“To be a Christian does not mean to be religious in a particular way,
to make something of oneself (a sinner, a penitent, or a saint)
on the basis of some method or other,
but to be a man—not a type of man, but the man that Christ creates in us.
It is not the religious act that makes the Christian,
but participation in the sufferings of God in the secular life.”
- Letters and Papers from Prison (1951)—Bonhoeffer’s prison correspondence
- Life Together (1939)— written about Christian community, based on his time at the underground seminary.
- The Cost of Discipleship (1937)
- Love Letters from Cell 92: The Correspondence between Dietrich Bonhoeffer and Maria von Wedemeyer, 1943–45
- Dietrich Bonhoeffer: A Biography — Eberhard Bethge (Writing compiled by Dietrich’s close friend; original definitive biography is over 1000 pages)
- Bonhoeffer: Pastor, Martyr, Prophet, Spy (2011) — Eric Metaxas
Learn more here:
Back Cover Blurb
A staggering love illuminating the dark corners of a Nazi prison
Renowned German pastor and theologian Dietrich Bonhoeffer is famous for his resistance to the Nazi regime and for his allegiance to God over government. But what few realize is that the last years of his life also held a love story that rivals any romance novel.
Maria von Wedemeyer knows the realities of war. Her beloved father and brother have both been killed on the battlefield. The last thing this spirited young woman needs is to fall for a man under constant surveillance by the Gestapo. How can she give another piece of her heart to a man so likely to share the same final fate? Yet when Dietrich Bonhoeffer, an old family friend, comes to comfort the von Wedemeyers after their losses, she discovers that love isn’t always logical.
Dietrich himself has determined to keep his distance from romantic attachments. There is too much work to be done for God, and his involvement in the conspiracy is far too important. But when he encounters a woman whose intelligence and conviction match his own, he’s unprepared for how easy it is to give away his heart.
With their deep love comes risk—and neither Dietrich nor Maria is prepared for just how great that risk soon becomes.
Based on detailed historical research, this true love story is at once beautiful and heartrending. My Dearest Dietrich sheds new light on a world-famous theologian . . . and the woman who changed his life.
Many people already know much of the information about Dietrich Bonhoeffer mentioned above. What they might not know about is his engagement to Maria von Wedemeyer. My Dearest Dietrich relays the lesser known love story between Dietrich and Maria.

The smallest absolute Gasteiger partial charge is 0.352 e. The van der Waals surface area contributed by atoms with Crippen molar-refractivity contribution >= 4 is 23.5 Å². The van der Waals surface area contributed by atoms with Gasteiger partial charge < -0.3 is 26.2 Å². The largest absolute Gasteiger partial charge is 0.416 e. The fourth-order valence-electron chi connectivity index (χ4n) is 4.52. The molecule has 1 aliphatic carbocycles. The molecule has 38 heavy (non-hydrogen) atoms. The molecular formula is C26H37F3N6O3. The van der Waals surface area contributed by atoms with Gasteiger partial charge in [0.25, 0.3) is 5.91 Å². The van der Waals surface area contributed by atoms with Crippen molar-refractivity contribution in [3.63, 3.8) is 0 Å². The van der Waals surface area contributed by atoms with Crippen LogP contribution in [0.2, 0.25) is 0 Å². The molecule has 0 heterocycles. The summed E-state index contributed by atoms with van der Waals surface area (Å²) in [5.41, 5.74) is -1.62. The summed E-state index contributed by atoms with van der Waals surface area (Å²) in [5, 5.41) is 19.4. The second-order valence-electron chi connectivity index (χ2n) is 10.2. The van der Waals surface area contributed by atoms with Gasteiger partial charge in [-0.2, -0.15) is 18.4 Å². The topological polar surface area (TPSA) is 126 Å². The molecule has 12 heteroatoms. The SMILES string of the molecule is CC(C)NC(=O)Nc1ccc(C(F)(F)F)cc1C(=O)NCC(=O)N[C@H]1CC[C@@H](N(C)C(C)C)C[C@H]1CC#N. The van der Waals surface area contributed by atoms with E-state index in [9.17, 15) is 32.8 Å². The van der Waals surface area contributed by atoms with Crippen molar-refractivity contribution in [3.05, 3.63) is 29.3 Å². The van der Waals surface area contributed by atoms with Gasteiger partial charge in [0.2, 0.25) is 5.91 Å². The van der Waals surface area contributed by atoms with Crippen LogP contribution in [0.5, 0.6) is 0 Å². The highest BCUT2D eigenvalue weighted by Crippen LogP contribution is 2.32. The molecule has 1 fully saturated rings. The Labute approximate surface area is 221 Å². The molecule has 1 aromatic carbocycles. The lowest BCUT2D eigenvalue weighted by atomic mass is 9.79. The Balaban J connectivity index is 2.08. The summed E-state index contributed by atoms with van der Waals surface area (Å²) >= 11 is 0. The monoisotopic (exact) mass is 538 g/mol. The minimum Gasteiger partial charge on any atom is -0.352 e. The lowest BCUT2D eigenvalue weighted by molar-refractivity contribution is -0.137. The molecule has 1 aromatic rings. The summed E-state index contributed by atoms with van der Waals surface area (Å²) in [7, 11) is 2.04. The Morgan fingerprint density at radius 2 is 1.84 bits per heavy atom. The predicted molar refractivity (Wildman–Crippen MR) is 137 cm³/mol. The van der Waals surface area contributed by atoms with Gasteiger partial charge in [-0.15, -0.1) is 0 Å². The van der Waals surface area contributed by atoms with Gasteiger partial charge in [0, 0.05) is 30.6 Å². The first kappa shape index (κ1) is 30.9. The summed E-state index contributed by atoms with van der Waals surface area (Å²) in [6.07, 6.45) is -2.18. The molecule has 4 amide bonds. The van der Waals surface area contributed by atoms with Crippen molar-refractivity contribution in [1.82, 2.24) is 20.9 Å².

Readers of historical fiction are often concerned about staying true to the facts, particularly when it pertains to a well-known figure’s life. According to the Author’s Notes, almost every event in the novel happened, including those involving Maria. Though fictional, the dialogs ring true based on what is known about them.
Dietrich is almost twice Maria’s age; she’s eighteen when they meet. Yet her spirit and intelligence awaken his senses. He can’t get her out of his head. Or heart.
Amidst the horrors of the Nazi regime and World War II, love blooms. As Dietrich conducts his business as part of the underground resistance, he is drawn to a relationship that brings great risk, and the potential for heartbreak.
Those unfamiliar with Bonhoeffer will find a good introduction to the kind of man he was: single-minded, principled, one who practiced what he preached. One who was willing to enter the fire for the sake of doing right as a disciple of Christ. No compromise. No “cheap grace” here.
Dietrich isn’t the only one under fire. Maria risks much, too, standing by Dietrich no matter what, visiting him in prison numerous times.
I was pulled in from the first page. Though I knew the basics of Dietrich’s life and its tragic ending, the story compelled me with every chapter. Its setting was vividly and authentically portrayed with all its terrors, yet the endearing, three-dimensional characters kept me plowing forward.
I’ve always highly regarded Dietrich Bonhoeffer’s fervor, fortitude, and faith. After reading this novel, my admiration increased. Perhaps that’s the sign of well-written historical fiction.
For additional appreciation, be sure to read the Author’s Notes!
Questions regarding My Dearest Dietrich:
This book seems like a diversion from your earlier settings and romances. What drew you to Dietrich Bonhoeffer and inspired you to write about this true romance?